Growing Alternative Sustainable Buildings: Bio-composite Products from Natural Fiber, Biodegradable and Recyclable Polymer Materials for Load-bearing Construction ComponentsEPA Grant Number: SU832512
Title: Growing Alternative Sustainable Buildings: Bio-composite Products from Natural Fiber, Biodegradable and Recyclable Polymer Materials for Load-bearing Construction Components
Investigators: Giles, Harry , Skerlos, Steven J. , Kim, Kyoung-Hee , Robertson, Richard , Adams, Robert
Current Investigators: Norton, Richard K. , Brix, Andrew , Davidian, Eli , Levine, Jonathan , Dinse, Keely , Vidyarthi, Sanjeev , Brydon, Trevor
Institution: University of Michigan
EPA Project Officer: Page, Angela
Project Period: September 30, 2005 through May 30, 2006
Project Amount: $10,000
RFA: P3 Awards: A National Student Design Competition for Sustainability Focusing on People, Prosperity and the Planet (2005) RFA Text | Recipients Lists
Research Category: P3 Challenge Area - Built Environment , Pollution Prevention/Sustainable Development , P3 Awards , Sustainability
The project is an integrative educational and research project that will revolutionize design and construction methods towards more sustainable buildings. The project will develop and test new product design concepts using bio-composite materials in load-bearing and façade elements in buildings, derived from natural fibers combined with bio-polymers or thermoplastic recyclable polymers to form matrix materials that result in a product that is derived from biodegradable, renewable and recyclable resources. The challenge will be to develop alternative and innovative design concepts that optimize on the unique properties of these materials.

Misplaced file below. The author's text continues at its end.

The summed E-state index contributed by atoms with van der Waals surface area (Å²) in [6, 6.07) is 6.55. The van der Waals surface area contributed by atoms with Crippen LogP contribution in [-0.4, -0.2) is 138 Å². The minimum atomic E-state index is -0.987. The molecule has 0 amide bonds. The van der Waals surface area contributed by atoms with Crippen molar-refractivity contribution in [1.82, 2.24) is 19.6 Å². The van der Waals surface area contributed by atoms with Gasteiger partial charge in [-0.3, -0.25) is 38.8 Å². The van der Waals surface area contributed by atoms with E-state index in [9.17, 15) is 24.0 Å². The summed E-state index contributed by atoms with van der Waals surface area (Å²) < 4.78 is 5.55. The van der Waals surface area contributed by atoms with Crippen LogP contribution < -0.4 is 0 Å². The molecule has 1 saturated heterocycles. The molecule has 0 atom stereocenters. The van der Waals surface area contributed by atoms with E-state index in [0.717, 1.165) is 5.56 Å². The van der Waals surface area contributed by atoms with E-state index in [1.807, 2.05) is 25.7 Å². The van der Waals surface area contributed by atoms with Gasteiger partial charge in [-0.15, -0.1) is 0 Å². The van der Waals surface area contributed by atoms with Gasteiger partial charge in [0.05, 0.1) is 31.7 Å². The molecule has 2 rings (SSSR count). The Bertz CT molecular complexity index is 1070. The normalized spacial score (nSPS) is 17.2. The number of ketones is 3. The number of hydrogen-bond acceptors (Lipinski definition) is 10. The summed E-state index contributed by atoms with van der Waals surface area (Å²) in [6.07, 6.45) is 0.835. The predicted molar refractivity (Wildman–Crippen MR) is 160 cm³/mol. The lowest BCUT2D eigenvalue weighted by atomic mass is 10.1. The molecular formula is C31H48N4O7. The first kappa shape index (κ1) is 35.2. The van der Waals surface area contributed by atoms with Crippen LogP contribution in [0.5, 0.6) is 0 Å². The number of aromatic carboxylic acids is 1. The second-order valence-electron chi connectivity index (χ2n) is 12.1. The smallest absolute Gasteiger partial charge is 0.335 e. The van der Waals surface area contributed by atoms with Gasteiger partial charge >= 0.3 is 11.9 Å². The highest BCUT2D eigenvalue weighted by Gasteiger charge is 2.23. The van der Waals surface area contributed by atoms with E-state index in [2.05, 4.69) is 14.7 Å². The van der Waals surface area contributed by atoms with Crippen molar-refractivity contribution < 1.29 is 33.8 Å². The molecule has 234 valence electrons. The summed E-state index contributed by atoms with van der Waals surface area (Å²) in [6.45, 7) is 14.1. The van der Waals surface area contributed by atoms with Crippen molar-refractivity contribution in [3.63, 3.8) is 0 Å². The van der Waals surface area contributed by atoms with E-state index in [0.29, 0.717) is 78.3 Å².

These building components are targeted as the main products for construction in the context of economy, manufacturing, energy conservation, thermal performance, structural strength, durability, construction, end use and disposal. The project will integrate the disciplines of architecture, structural engineering, environmental technology, materials science, industrial engineering and natural resources, in order to address the interdisciplinary nature of buildings and their environmental impact. We have included practitioner partners from the automotive, architecture and manufacturing industries to collaborate on product development. The design concepts will be evaluated through professional practice peer review, materials and manufacturing analysis, prototyping, laboratory testing, computational simulation and life cycle analysis. The positive implications for P3 will be to encourage non-food farming to supply materials for ‘growing’ buildings, serving to preserve the planet’s natural resources, promote agricultural diversity and increase prosperity for agricultural communities across all nations. The pedagogical value of this project will be translated to hundreds of students through the different disciplines into a number of senior capstone engineering and architecture technology courses in each of the associated colleges.